Unknown said...

The economics of much of the 'Greenpeace' agenda are simply insane.
The latest is a German plan to generate 100GW of power in the Sahara, costing $560bn.
Leaving aside the fact that the only such scheme currently being built basically exports electricity from natural gas burn, lightly supplemented by solar, if you feed in a realistic capacity factor such as 25% you come out to around $2240kw, and even then you have not allowed for the fact that even at the latitude of the Sahara energy production would peak in the summer when it is not needed, leaving a large shortfall in the winter when it is.
The bottom line is that such schemes are fantasy, not real-world engineering, and are only considered due to an inability to face reality.

Charles Barton said...

David, I usually use unrealistically generous assumptions whan i calculate renewables cost, because I know they are going to look bad anyway. I see no point to argument that would occur if I offered realistic assumptions. Some of my realistic case studies have pointed to reliable renewable electricity costing over $20,000 per kW of reliable capacity.

Anonymous said...

The bottom line is that such schemes are fantasy, not real-world engineering, and are only considered due to an inability to face reality.

Don't you mean "they are only considered because their authors believe that StormSmith is factual" ?

Nathan2go said...

The latest is a German plan ...
The bottom line is that such schemes are fantasy, not real-world engineering, ...

No doubt nuclear is better for energy cost and energy security, but the desert CSP idea is actually an improvement over their present energy trajectory, which will probably result in German electricity that is 20% renewable and 80% from Russian natural gas in 20 years.

As expensive as CSP currently is, at least it has the upside of 70% capacity factor (with storage and desert location), unlike wind, which has about 35% in Germany. This is a factor of 2 reduction in natural gas required to fill in the blanks.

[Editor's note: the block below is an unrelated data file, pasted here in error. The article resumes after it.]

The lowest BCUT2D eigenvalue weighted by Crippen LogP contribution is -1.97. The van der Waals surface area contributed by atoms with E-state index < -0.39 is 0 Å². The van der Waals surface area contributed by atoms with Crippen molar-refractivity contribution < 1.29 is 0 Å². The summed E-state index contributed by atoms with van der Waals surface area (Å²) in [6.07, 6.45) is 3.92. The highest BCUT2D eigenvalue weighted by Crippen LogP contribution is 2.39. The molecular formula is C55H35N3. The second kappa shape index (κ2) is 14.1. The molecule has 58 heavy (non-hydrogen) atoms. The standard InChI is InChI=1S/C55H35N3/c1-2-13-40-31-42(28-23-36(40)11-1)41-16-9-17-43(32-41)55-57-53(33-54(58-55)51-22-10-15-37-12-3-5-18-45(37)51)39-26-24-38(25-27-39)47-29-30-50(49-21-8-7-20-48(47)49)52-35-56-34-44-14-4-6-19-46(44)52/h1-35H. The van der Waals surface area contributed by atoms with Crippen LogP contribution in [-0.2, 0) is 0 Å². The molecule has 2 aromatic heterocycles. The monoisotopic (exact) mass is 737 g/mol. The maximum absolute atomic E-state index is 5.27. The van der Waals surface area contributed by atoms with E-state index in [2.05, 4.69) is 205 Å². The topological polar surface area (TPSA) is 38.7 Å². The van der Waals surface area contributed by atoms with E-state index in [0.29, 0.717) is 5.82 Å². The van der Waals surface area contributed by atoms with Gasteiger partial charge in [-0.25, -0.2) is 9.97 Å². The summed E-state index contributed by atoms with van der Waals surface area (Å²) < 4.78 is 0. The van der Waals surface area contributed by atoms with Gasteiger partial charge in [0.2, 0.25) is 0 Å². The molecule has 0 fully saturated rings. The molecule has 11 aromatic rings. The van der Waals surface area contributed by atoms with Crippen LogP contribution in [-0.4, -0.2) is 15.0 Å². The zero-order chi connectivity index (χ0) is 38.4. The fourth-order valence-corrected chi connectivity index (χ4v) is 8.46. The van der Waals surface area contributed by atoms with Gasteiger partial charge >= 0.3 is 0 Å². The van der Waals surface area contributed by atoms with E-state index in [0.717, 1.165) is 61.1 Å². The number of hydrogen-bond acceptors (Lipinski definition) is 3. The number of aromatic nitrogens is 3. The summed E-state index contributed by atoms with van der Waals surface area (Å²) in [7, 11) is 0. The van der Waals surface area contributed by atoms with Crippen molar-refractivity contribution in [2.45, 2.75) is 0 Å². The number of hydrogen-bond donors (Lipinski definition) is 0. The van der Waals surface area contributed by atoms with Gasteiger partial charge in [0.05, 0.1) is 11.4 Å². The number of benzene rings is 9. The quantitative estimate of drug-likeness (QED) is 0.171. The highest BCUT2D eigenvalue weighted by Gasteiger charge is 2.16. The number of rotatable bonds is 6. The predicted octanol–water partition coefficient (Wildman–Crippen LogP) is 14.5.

The other problem with desert CSP for the Germans (in addition to not being a domestic resource) is that of its high critical mass. Long distance power transmission does not become cost effective until the lines get big, like 7 GWe each (for 800kVDC). So the minimum system is about 14 GW with multiple lines. Their current renewable energy portfolio has 5.3GW of solar and 23.9GW of wind, so this would not be out of line for them.

The legitimate support for solar energy in the US is based on the hope that the cost will come down within the first 10GW of deployment (according to the DOE). The sooner someone (e.g. Germany) proves out a high volume price for CSP, the sooner we can get on with the nuclear renaisance.

Unknown said...

Germany actually gets a disastrous capacity factor of under 20% for wind.
The 70% capacity factor you are quoting for wind is pretty generous, as you would need a large amount of storage for that.
The only actual structure being built relies on natural gas burn to create a worthwhile capacity factor, and is in fact mostly natural gas.
The real killer though for TREC is annular variation.
You either have to have a vast overbuild to cope with winter design, or you need to do something like produce ammonia with surplus capacity in the summer and store it for months.
In practise, you really need to have another energy source to cope in the winter, which can be run at low capacity in the summer -Russian gas being the realistic option.
Everything the Germans are doing seems to build in coal and gas burn, rather than provide fundamental solutions.

I doubt that the US needs to see 10GW of solar built to get the right costs.
In the South West where solar incidence coincides with cooling peak needs then 2-10MW installations at the edge of small towns can avoid transmission lines and large voltage changes, and if ground built or on commercial rooftops are cheaper to build and maintain.
Solar in hot areas for peaking needs should be fine.
It is when you start trying to run it for baseload, or even more absurdly, transport it huge distances to provide winter warmth in cold northerly climates that the whole exercise becomes absurd.
You need LFTRs for that.